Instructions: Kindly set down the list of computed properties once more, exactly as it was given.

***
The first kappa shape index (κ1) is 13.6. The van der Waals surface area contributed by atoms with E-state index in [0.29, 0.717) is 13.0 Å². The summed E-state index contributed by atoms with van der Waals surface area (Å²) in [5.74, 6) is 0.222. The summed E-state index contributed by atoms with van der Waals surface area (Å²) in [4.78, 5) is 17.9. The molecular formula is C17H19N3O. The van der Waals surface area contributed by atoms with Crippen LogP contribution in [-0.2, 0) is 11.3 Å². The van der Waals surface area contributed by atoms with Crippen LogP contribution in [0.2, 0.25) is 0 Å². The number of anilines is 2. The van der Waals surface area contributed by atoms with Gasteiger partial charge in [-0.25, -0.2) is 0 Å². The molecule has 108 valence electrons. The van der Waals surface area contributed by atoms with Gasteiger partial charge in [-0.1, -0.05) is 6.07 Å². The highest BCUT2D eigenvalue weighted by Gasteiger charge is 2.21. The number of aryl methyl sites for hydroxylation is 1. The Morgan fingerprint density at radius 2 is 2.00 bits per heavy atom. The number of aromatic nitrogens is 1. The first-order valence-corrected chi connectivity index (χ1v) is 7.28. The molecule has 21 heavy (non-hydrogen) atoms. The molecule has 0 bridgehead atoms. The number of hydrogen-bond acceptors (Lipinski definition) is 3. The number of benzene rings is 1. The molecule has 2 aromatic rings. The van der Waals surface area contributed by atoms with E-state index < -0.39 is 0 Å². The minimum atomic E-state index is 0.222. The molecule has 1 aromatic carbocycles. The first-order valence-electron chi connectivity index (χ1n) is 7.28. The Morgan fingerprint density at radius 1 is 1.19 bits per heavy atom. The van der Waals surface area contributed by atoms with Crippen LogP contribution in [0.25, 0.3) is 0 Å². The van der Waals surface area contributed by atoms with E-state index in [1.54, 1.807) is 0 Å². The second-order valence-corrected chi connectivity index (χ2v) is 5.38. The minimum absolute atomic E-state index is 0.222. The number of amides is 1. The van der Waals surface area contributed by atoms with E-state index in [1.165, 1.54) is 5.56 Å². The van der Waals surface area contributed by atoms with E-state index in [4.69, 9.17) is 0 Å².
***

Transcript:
The first kappa shape index (κ1) is 13.6. The van der Waals surface area contributed by atoms with E-state index in [0.29, 0.717) is 13.0 Å². The summed E-state index contributed by atoms with van der Waals surface area (Å²) in [5.74, 6) is 0.222. The summed E-state index contributed by atoms with van der Waals surface area (Å²) in [4.78, 5) is 17.9. The molecular formula is C17H19N3O. The van der Waals surface area contributed by atoms with Crippen LogP contribution in [-0.2, 0) is 11.3 Å². The van der Waals surface area contributed by atoms with Crippen LogP contribution in [0.2, 0.25) is 0 Å². The number of anilines is 2. The van der Waals surface area contributed by atoms with Gasteiger partial charge in [-0.25, -0.2) is 0 Å². The molecule has 108 valence electrons. The van der Waals surface area contributed by atoms with Gasteiger partial charge in [-0.1, -0.05) is 6.07 Å². The highest BCUT2D eigenvalue weighted by Gasteiger charge is 2.21. The number of aryl methyl sites for hydroxylation is 1. The Morgan fingerprint density at radius 2 is 2.00 bits per heavy atom. The number of aromatic nitrogens is 1. The first-order valence-corrected chi connectivity index (χ1v) is 7.28. The molecule has 21 heavy (non-hydrogen) atoms. The molecule has 0 bridgehead atoms. The number of hydrogen-bond acceptors (Lipinski definition) is 3. The number of benzene rings is 1. The molecule has 2 aromatic rings. The van der Waals surface area contributed by atoms with E-state index < -0.39 is 0 Å². The minimum atomic E-state index is 0.222. The molecule has 1 aromatic carbocycles. The first-order valence-electron chi connectivity index (χ1n) is 7.28. The Morgan fingerprint density at radius 1 is 1.19 bits per heavy atom. The van der Waals surface area contributed by atoms with Crippen LogP contribution in [0.25, 0.3) is 0 Å². The van der Waals surface area contributed by atoms with E-state index in [1.54, 1.807) is 0 Å². The second-order valence-corrected chi connectivity index (χ2v) is 5.38. The minimum absolute atomic E-state index is 0.222. The number of amides is 1. The van der Waals surface area contributed by atoms with E-state index in [1.165, 1.54) is 5.56 Å². The van der Waals surface area contributed by atoms with E-state index in [4.69, 9.17) is 0 Å².